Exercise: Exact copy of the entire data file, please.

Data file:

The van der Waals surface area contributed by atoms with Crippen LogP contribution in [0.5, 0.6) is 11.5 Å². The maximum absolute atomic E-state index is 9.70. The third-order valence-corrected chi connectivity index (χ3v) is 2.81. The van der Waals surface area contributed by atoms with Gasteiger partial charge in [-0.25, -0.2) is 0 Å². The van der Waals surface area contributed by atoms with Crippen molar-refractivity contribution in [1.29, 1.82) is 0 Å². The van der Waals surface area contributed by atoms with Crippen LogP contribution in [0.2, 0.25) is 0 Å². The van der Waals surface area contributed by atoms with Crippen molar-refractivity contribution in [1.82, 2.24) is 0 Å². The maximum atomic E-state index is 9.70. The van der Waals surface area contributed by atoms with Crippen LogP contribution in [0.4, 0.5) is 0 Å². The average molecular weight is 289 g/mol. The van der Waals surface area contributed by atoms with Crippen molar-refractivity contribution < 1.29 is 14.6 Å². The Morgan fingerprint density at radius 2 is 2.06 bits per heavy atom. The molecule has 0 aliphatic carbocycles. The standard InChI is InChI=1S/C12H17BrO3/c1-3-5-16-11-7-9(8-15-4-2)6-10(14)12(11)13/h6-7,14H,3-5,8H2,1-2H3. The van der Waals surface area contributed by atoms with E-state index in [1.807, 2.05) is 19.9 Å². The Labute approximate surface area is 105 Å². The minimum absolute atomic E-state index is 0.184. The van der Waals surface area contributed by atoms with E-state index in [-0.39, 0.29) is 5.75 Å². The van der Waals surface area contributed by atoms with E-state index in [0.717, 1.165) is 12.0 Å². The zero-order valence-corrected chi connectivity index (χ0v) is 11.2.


The van der Waals surface area contributed by atoms with Crippen LogP contribution in [0.5, 0.6) is 11.5 Å². The maximum absolute atomic E-state index is 9.70. The third-order valence-corrected chi connectivity index (χ3v) is 2.81. The van der Waals surface area contributed by atoms with Gasteiger partial charge in [-0.25, -0.2) is 0 Å². The van der Waals surface area contributed by atoms with Crippen molar-refractivity contribution in [1.29, 1.82) is 0 Å². The van der Waals surface area contributed by atoms with Crippen LogP contribution in [0.2, 0.25) is 0 Å². The van der Waals surface area contributed by atoms with Crippen molar-refractivity contribution in [1.82, 2.24) is 0 Å². The maximum atomic E-state index is 9.70. The van der Waals surface area contributed by atoms with Crippen LogP contribution in [0.4, 0.5) is 0 Å². The average molecular weight is 289 g/mol. The van der Waals surface area contributed by atoms with Crippen molar-refractivity contribution < 1.29 is 14.6 Å². The Morgan fingerprint density at radius 2 is 2.06 bits per heavy atom. The molecule has 0 aliphatic carbocycles. The standard InChI is InChI=1S/C12H17BrO3/c1-3-5-16-11-7-9(8-15-4-2)6-10(14)12(11)13/h6-7,14H,3-5,8H2,1-2H3. The van der Waals surface area contributed by atoms with E-state index in [1.807, 2.05) is 19.9 Å². The Labute approximate surface area is 105 Å². The minimum absolute atomic E-state index is 0.184. The van der Waals surface area contributed by atoms with E-state index in [-0.39, 0.29) is 5.75 Å². The van der Waals surface area contributed by atoms with E-state index in [0.717, 1.165) is 12.0 Å². The zero-order valence-corrected chi connectivity index (χ0v) is 11.2.